Research Sheds Light on Exercise and Older Patients With Cancer

Older patients with cancer remain relatively underrepresented in clinical trials in general, let alone in trials examining exercise and its effects. However, a review of the literature did support that older patients who have higher levels of physical activity during their cancer treatment reported lower levels of fatigue, higher levels of functioning, and higher quality-of-life (QOL) evaluations both during and after their treatment. Additional findings, however, suggest that increased age correlated negatively with adherence (Courneya, Vallance, McNeely, Karvinen, Peddle, & Mackey, 2004; Luctkar-Flude, Groll, Tranmer, & Woodend, 2007).

Studies have demonstrated that older patients with cancer tend to suffer less psychological distress when compared to younger patients, but suffer more intently in other QOL arenas (Courneya & Karvinen, 2007). Many older patients receive their cancer diagnosis along with one or more comorbid conditions that, when combined with cancer-treatment side effects, can drastically affect functional capacity. Older patients are often contending with natural age-related effects as well, such as failing hearing or vision and decreased mobility, which may prove to be debilitating when combined with the stressors of cancer and treatment. Age-related pulmonary, cardiac, renal, and gastrointestinal changes also have been shown to exacerbate treatment-related toxicities (Courneya & Karvinen, 2007). These compounded stressors may enhance, accelerate, or initiate symptoms of depression, anxiety, or delirium. Social issues such as living alone, financial concerns, and limited social support may further exacerbate suffering in this population.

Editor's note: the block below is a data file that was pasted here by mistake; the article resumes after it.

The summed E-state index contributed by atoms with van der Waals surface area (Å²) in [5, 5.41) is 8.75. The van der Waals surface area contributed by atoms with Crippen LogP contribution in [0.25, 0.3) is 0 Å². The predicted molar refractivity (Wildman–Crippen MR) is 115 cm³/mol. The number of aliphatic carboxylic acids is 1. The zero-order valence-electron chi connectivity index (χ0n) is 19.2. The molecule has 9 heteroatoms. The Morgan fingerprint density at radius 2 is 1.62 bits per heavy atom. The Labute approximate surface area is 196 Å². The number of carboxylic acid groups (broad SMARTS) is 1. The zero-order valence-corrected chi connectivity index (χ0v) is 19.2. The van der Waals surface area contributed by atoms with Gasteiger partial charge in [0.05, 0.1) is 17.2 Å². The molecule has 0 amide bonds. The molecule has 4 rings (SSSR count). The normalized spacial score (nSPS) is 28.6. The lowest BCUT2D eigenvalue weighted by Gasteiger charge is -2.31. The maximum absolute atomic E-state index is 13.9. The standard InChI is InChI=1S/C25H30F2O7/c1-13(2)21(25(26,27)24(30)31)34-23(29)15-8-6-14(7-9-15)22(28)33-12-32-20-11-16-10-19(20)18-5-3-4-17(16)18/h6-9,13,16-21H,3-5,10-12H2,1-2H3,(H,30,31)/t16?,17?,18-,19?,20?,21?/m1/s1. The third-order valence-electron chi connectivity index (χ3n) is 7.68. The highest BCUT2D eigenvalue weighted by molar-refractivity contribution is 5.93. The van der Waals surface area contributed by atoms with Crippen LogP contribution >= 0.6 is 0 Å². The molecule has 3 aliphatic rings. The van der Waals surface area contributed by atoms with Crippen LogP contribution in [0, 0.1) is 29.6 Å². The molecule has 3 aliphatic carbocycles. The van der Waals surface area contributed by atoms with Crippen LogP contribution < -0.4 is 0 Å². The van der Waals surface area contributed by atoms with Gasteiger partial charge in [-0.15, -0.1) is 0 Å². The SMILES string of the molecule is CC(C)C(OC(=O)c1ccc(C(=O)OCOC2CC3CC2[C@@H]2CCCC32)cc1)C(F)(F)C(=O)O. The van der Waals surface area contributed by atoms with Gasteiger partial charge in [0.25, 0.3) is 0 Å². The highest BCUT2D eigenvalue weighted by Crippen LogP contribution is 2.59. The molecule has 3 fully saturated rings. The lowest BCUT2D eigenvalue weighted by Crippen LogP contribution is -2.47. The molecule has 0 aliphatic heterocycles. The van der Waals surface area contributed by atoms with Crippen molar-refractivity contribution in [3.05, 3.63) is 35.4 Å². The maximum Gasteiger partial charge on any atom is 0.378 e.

Although further research is definitely warranted in the older adult population, these findings suggest that it is crucial to strategize with older patients to promote adherence in all ways possible. Given the expected functional decline in older people, outcomes may be best focused on enhancing QOL and improving functional status.


Courneya, K.S., & Karvinen, K.H. (2007). Exercise, aging, and cancer. Applied Physiology, Nutrition, and Metabolism, 32, 1001-1007. doi: 10.1139/H07-074

Courneya, K.S., Vallance, J.K., McNeely, M.L., Karvinen, K.H., Peddle, C.J., & Mackey, J.R. (2004). Exercise issues in older cancer survivors. Critical Reviews in Oncology and Hematology, 51, 249–261. doi: 10.1016/j.critrevonc.2004.05.001

Luctkar-Flude, M.F., Groll, D.L., Tranmer, J.E., & Woodend, K. (2007). Fatigue and physical activity in older adults with cancer. Cancer Nursing, 30, E35–E45. doi: 10.1097/01.NCC.0000290815.99323.75